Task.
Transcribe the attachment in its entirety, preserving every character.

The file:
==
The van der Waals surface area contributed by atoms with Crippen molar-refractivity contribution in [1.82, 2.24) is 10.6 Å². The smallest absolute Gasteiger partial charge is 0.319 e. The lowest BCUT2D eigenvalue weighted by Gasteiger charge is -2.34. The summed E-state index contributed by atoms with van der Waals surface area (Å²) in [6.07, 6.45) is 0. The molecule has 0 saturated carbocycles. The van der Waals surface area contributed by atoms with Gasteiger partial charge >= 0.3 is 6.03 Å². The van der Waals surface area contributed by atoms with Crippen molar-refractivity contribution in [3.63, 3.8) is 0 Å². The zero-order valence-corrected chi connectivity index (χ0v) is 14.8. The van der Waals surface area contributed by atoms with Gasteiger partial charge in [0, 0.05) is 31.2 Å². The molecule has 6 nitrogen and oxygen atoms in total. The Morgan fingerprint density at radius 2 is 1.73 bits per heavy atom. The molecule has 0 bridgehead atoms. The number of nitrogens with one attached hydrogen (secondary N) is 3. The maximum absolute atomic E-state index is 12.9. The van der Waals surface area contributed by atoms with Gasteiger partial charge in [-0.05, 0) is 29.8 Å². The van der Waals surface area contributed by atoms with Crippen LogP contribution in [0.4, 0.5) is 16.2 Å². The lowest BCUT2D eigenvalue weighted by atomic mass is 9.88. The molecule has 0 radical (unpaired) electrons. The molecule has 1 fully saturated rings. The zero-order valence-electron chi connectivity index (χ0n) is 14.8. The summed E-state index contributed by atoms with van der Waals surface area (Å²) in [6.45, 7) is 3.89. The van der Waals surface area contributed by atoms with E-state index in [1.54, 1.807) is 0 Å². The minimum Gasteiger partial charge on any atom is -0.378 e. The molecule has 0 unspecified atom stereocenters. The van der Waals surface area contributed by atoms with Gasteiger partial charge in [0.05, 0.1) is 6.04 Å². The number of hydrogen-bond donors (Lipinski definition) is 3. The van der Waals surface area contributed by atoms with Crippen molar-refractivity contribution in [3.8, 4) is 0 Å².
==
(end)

The van der Waals surface area contributed by atoms with Crippen molar-refractivity contribution in [1.82, 2.24) is 10.6 Å². The smallest absolute Gasteiger partial charge is 0.319 e. The lowest BCUT2D eigenvalue weighted by Gasteiger charge is -2.34. The summed E-state index contributed by atoms with van der Waals surface area (Å²) in [6.07, 6.45) is 0. The molecule has 0 saturated carbocycles. The van der Waals surface area contributed by atoms with Gasteiger partial charge >= 0.3 is 6.03 Å². The van der Waals surface area contributed by atoms with Crippen molar-refractivity contribution in [3.63, 3.8) is 0 Å². The zero-order valence-corrected chi connectivity index (χ0v) is 14.8. The van der Waals surface area contributed by atoms with Gasteiger partial charge in [0, 0.05) is 31.2 Å². The molecule has 6 nitrogen and oxygen atoms in total. The Morgan fingerprint density at radius 2 is 1.73 bits per heavy atom. The molecule has 0 bridgehead atoms. The number of nitrogens with one attached hydrogen (secondary N) is 3. The maximum absolute atomic E-state index is 12.9. The van der Waals surface area contributed by atoms with Gasteiger partial charge in [-0.05, 0) is 29.8 Å². The van der Waals surface area contributed by atoms with Crippen LogP contribution in [0.4, 0.5) is 16.2 Å². The lowest BCUT2D eigenvalue weighted by atomic mass is 9.88. The molecule has 0 radical (unpaired) electrons. The molecule has 1 fully saturated rings. The zero-order valence-electron chi connectivity index (χ0n) is 14.8. The summed E-state index contributed by atoms with van der Waals surface area (Å²) in [6.45, 7) is 3.89. The van der Waals surface area contributed by atoms with E-state index in [1.54, 1.807) is 0 Å². The minimum Gasteiger partial charge on any atom is -0.378 e. The molecule has 0 unspecified atom stereocenters. The van der Waals surface area contributed by atoms with Gasteiger partial charge in [0.05, 0.1) is 6.04 Å². The number of hydrogen-bond donors (Lipinski definition) is 3. The van der Waals surface area contributed by atoms with Crippen molar-refractivity contribution in [3.8, 4) is 0 Å².